In my training as a dietitian I did not learn anything about baby led weaning. I had not heard of it until a friend told me that was how she was introducing her son to solid food. I immediately looked for more information and found very little. I bought the one book (that I know of) on the subject, read it and decided to try it along with some pureed food.
What is Baby Led Weaning?
It is a way of introducing a baby to solid foods without using purees. Baby is offered several foods at every meal and is not fed with a spoon. The baby chooses his own foods and learns how to feed himself. It encourages the use of foods that the family is eating, with only a few rules and foods that should be avoided in the beginning. The key is that it is started at 6 months and not before.
What Foods are Used with this Method?And What Should be Avoided?
The foods are cooked to a point of being soft, but not mushy. They should be easy to manage. Fruits and vegetables are best eaten when cut into stick shapes. Meats are offered on the bone, cut into strips or in large chunks. Mashed potatoes, cooked squash, or grains can be offered, but limited the amount of whole grains to avoid filling up too much. In the early days of feeding it is important that she get most of her nutrition from breast milk or formula. It is recommended to hold off on feeding milk (as a drink), nuts, tuna fish, honey, wheat, salt, sugar and processed foods. As long as the family meal doesnt include any of these things, baby can eat casseroles or other mixed dishes right along with the family.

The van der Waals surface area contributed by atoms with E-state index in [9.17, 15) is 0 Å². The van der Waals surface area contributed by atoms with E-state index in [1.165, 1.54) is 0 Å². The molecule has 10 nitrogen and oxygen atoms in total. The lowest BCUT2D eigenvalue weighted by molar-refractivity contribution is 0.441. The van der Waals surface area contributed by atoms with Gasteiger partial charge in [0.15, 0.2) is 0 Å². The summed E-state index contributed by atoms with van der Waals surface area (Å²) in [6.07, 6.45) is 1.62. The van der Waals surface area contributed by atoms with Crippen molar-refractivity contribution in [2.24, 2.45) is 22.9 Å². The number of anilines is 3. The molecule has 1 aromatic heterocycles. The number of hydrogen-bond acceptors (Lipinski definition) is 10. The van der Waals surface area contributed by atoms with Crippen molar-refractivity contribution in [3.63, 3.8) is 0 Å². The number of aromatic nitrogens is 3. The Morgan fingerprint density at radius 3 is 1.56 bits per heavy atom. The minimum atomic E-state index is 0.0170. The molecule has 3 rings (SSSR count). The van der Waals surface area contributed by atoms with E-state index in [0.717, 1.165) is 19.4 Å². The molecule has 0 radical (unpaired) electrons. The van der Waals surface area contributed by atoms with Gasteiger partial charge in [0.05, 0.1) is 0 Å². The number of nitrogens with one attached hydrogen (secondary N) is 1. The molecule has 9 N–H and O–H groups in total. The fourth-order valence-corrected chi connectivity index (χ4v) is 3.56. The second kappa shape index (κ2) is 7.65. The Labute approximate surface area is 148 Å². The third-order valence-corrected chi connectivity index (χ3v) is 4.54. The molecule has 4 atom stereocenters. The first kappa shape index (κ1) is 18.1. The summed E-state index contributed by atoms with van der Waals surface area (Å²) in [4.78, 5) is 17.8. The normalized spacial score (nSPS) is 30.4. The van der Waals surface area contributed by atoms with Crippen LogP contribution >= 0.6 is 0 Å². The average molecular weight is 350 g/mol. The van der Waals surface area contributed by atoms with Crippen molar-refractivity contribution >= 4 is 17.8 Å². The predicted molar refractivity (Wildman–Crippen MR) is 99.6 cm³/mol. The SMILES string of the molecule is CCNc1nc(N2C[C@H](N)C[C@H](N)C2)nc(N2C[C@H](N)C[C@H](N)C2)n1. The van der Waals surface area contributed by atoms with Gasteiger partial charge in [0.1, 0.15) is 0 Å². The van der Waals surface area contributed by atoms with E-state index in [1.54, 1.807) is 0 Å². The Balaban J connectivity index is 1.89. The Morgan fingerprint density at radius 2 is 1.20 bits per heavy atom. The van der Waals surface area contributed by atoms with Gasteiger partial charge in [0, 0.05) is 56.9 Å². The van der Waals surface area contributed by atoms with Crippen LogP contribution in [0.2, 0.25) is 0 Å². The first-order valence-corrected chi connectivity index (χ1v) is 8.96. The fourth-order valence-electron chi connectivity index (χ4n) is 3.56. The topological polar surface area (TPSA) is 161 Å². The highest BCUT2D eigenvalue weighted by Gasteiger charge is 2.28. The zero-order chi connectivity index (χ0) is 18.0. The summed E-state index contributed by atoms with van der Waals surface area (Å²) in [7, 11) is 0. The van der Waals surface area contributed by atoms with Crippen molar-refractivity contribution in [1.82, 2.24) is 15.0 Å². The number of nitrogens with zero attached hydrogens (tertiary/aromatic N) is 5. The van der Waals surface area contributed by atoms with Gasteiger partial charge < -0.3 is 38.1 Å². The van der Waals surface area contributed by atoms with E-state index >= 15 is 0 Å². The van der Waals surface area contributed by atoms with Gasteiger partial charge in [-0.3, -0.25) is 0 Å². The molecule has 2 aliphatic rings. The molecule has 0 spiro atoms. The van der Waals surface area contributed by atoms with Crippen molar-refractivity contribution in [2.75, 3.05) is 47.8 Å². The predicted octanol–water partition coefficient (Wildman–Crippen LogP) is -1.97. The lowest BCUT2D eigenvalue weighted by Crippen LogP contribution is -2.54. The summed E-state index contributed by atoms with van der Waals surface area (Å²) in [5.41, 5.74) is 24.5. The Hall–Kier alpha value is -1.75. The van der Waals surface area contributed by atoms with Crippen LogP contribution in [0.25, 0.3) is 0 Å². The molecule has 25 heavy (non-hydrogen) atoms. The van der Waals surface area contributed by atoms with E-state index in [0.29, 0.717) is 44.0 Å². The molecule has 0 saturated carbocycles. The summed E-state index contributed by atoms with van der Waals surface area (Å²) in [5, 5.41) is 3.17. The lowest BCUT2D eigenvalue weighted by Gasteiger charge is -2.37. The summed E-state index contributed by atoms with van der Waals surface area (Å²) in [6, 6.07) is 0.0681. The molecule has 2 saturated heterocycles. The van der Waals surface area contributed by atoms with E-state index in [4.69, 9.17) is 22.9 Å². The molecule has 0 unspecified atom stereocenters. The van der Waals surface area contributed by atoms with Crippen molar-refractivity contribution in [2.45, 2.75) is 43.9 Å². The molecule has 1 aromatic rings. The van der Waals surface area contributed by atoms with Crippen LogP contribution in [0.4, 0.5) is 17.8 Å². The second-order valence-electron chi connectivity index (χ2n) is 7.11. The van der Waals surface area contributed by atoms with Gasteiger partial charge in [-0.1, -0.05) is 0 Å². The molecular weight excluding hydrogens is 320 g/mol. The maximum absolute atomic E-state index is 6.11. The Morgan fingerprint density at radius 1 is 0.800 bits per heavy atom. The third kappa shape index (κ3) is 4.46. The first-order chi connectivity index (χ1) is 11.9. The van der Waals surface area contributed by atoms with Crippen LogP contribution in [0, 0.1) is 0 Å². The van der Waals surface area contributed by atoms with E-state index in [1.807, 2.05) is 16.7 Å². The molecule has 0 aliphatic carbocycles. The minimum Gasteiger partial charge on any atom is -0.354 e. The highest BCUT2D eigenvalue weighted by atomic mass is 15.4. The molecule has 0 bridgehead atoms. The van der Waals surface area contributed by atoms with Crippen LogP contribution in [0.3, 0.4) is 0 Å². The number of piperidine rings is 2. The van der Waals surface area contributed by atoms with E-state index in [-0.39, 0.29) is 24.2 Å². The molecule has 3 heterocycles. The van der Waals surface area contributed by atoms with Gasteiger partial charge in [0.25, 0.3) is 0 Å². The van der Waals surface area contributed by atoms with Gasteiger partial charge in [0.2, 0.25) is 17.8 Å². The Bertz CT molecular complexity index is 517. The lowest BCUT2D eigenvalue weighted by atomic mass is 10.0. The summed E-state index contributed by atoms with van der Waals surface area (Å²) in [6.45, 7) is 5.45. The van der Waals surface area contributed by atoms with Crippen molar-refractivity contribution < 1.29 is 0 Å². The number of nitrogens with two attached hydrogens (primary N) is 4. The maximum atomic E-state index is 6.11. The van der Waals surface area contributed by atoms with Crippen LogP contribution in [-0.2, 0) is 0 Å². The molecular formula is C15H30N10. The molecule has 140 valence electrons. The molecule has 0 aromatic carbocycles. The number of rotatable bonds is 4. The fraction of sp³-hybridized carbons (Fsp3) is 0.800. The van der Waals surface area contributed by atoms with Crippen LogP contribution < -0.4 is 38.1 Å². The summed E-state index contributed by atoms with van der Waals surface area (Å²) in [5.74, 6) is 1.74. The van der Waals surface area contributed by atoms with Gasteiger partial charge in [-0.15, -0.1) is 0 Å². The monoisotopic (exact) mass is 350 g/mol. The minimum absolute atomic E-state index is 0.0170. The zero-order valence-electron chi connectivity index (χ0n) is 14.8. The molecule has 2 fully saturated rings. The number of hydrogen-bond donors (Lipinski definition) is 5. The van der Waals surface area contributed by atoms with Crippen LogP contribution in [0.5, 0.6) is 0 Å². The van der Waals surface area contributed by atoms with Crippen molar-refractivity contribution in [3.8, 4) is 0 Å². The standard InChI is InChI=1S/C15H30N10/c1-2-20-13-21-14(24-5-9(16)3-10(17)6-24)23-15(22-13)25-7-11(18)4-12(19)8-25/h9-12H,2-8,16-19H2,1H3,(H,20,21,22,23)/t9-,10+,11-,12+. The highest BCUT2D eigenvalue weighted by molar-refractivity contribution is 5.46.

What about allergies and introducing foods one at a time?
According to this method, as long as there is no family history of allergies it is considered safe to offer eggs, fats and dairy products (other than milk to drink) right away. The suggestion to introduce foods one at a time and only feed rice cereal for the first few weeks is based on the assumption that some parents will start solids at 4-5 months or earlier. At 6 months the digestive system can handle a wider variety of food than most people assume.
What is the parent/caregivers role during eating?
Ideally the whole family is together during mealtimes. The parent chooses what to offer her child and is there for support, but does not need to encourage the child to eat or help choose foods from the plate. It is important to offer a wide variety of foods, to ensure that she is getting enough of the nutrients she needs. The baby is in charge of deciding how much to eat at each meal. She has the ability to eat until she is satisfied and will know when to stop on her own.
Are there any potential risks with this feeding method?
It is essential to start this method at 6 months and not before. The digestive system and coordination for self feeding is not developed until about 6 months. If she is allowed to choose her own foods and feed herself, choking should not be an issue.
I will continue to add information on this subject from both my own experience and my research of journals and books.
For now here are some links:
Today Finley had steel cut oatmeal with yogurt for breakfast. I spoon fed her a small amount and then allowed her to eat some with her hands. What a mess! I was not prepared for the mess this would make. It was fun to watch her play with the food and taste it when she wanted to. I can see how it is more natural to have her in control of when and what she eats. For lunch I will give her some squash and some leftover chicken.